I wondered how many of those 3245 foreclosures were Angeleno LGBTs like us.
The realtor firm did a great job, making this painful process as painless as possible. We would pay them no fee -- all the fees would be paid by the lender. The first thing they did was get our lender to agree to stop the clock on foreclosure, meaning that the sheriff's sale was formally postponed.
The property values in our neighborhood had slumped somewhat -- our house had lost perhaps $400,000 in appraised value in the last couple of years. But the market there hadn't sunk as badly as it did in other parts of L.A. County. So even in "as is" condition, without cosmetic fix-ups and staging, our building got attention -- families with children were very interested in its 4 bedrooms and 4 baths. Indeed, the lender's executive in charge of L.A. County short sales saw the lingering value of our place. And a buyer came along whose offer was not too far under current market.
So our lender agreed to the sale, and threw in some moving money to boot.
Otherwise we would have become L.A. County's foreclosure # 3246 of the month. On April 30th, we packed the last of our stuff and turned over the keys.
The Long-Term View
How do I view this disturbing experience as not just an ex-homeowner, but as an author and historian?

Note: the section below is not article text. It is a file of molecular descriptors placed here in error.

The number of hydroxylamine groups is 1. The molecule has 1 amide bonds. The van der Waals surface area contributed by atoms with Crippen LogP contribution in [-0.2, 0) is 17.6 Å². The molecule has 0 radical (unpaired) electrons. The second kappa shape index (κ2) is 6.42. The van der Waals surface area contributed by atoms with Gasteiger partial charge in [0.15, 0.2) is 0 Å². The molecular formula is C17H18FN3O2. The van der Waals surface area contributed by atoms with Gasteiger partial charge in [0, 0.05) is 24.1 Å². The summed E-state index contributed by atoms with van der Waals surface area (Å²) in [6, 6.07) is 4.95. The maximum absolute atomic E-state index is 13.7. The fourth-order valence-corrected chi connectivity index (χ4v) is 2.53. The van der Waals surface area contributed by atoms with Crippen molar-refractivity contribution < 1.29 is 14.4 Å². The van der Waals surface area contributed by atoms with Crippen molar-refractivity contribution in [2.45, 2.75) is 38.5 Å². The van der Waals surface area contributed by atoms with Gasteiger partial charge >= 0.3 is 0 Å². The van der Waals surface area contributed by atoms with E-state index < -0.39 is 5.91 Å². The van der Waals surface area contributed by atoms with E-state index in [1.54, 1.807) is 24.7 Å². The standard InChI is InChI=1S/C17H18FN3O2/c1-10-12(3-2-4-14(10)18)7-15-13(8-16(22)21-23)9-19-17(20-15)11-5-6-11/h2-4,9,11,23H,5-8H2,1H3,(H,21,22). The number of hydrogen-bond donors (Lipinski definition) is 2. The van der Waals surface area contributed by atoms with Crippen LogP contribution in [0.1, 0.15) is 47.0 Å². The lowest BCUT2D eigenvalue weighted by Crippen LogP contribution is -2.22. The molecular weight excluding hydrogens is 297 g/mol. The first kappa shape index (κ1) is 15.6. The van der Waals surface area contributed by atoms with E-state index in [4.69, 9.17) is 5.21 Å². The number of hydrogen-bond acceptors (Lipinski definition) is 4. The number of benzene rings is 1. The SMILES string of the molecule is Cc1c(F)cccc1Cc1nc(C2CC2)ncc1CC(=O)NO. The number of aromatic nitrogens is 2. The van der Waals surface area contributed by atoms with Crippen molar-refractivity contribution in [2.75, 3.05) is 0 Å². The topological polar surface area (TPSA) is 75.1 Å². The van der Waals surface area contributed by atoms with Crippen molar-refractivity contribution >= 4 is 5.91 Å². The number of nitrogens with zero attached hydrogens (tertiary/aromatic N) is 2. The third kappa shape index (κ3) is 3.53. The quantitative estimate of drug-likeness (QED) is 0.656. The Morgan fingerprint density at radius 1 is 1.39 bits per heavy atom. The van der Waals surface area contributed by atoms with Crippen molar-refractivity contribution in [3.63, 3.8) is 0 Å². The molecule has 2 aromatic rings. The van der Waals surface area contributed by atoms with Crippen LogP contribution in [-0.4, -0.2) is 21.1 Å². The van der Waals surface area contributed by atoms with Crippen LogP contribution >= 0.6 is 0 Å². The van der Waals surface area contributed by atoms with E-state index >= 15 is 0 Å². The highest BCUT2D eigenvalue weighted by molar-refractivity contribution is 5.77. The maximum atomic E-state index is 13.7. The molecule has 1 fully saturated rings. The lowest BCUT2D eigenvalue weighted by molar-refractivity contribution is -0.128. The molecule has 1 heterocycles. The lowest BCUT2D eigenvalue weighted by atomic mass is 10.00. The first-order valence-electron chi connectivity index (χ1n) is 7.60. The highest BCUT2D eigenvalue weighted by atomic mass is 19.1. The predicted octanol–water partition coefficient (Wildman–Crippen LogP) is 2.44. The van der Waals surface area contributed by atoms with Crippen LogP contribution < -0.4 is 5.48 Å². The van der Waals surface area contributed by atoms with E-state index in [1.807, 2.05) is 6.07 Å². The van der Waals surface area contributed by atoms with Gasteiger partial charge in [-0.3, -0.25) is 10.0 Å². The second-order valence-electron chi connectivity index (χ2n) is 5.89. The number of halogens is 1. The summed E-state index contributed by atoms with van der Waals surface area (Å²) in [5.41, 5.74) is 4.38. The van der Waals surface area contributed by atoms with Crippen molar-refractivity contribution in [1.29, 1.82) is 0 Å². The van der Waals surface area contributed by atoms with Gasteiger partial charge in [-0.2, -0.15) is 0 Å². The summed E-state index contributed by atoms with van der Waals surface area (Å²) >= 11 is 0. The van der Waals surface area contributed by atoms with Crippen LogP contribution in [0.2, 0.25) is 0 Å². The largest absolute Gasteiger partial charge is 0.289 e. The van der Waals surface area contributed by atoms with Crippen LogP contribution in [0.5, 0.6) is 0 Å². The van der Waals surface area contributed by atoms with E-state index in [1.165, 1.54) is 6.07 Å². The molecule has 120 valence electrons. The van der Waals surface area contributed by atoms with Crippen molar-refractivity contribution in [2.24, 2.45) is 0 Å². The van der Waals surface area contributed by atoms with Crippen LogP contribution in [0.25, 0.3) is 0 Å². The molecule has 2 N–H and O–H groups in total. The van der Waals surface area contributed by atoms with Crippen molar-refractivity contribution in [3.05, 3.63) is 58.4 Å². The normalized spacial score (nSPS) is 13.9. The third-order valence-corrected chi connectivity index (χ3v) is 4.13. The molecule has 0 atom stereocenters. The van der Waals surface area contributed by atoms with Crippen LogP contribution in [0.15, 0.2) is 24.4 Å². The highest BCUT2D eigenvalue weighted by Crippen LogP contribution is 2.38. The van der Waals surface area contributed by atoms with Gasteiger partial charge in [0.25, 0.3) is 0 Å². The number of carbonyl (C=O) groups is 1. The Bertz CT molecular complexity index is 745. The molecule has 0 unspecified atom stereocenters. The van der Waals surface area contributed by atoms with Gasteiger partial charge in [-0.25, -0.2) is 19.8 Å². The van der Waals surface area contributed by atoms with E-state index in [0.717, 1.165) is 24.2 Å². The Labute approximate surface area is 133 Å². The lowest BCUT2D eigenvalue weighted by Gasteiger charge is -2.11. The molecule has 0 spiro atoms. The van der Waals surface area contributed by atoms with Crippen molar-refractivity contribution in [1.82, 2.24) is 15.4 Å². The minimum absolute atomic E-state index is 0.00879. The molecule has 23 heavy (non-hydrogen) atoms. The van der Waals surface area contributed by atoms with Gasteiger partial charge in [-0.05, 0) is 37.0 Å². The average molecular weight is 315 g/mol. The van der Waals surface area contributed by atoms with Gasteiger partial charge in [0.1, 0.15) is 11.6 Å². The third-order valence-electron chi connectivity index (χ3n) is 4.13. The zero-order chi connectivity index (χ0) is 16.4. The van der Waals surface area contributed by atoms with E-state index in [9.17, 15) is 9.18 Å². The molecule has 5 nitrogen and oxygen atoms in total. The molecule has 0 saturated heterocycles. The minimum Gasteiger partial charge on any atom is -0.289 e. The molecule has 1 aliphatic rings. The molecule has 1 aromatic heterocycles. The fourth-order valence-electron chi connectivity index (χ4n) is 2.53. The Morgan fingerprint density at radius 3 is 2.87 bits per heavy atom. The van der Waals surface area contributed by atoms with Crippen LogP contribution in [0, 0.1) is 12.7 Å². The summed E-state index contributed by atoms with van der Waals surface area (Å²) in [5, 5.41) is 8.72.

I'm old enough to remember a time when most LGBT people didn't dare to be "out" about home ownership -- except in the rare urban enclave where acceptance had already been cautiously established. In fact, two men or two women didn't necessarily feel safe about openly living together as a couple in a house or condo. They pretended that they were just "roommates." For us, "life, liberty and the pursuit of happiness" includes not only the right to be ourselves, the right to marry, to be safe at school and work and serve our country in uniform, and the right to decent healthcare, but also the right to openly own or rent a home.
Without the financial and economic health of its members, the so-called "gay community" can't sustain itself politically. Having a home to call your own is at the core of LGBT rights -- the very foundation of our independence and pride. The "American dream" supposedly includes home ownership. If that's true, then the LGBT home is part of our personal American dream.
Do I think that Obama and his administration have let our community down on the civil-rights front so far? Definitely. But they've also let us down on the fiscal front as well.
So why the strange silence from most LGBT media and LGBT activist institutions on the financial bullets that some of us are taking? I've never understood it. One of the few serious articles on the subject I've found is in EDGE Philadelphia.
It is now being admitted, in the business press, that African Americans are having a harder time getting loan modifications than whites. Dare we wonder if anybody out there is being turned down for an LM because the lender knows they're gay, or transgendered?
While the United States is racked with controversy over terrorism, the Gulf oil spill, and the Tea Party's emergence, this silent massacre of millions of home ownerships -- and the lingering after-effects of how people are "punished" by long-time bad credit -- may affect the country far more deeply. The American Dream is definitely disappearing in a nationwide blizzard of loan-modification paperwork. And with it are blowing away many Democratic homeowner votes that might otherwise have supported Obama in 2010.
My previous posts on this subject:
The LGBT share of America's humonguous private debt.
"Is the Wall Street Crisis a Gay Issue?"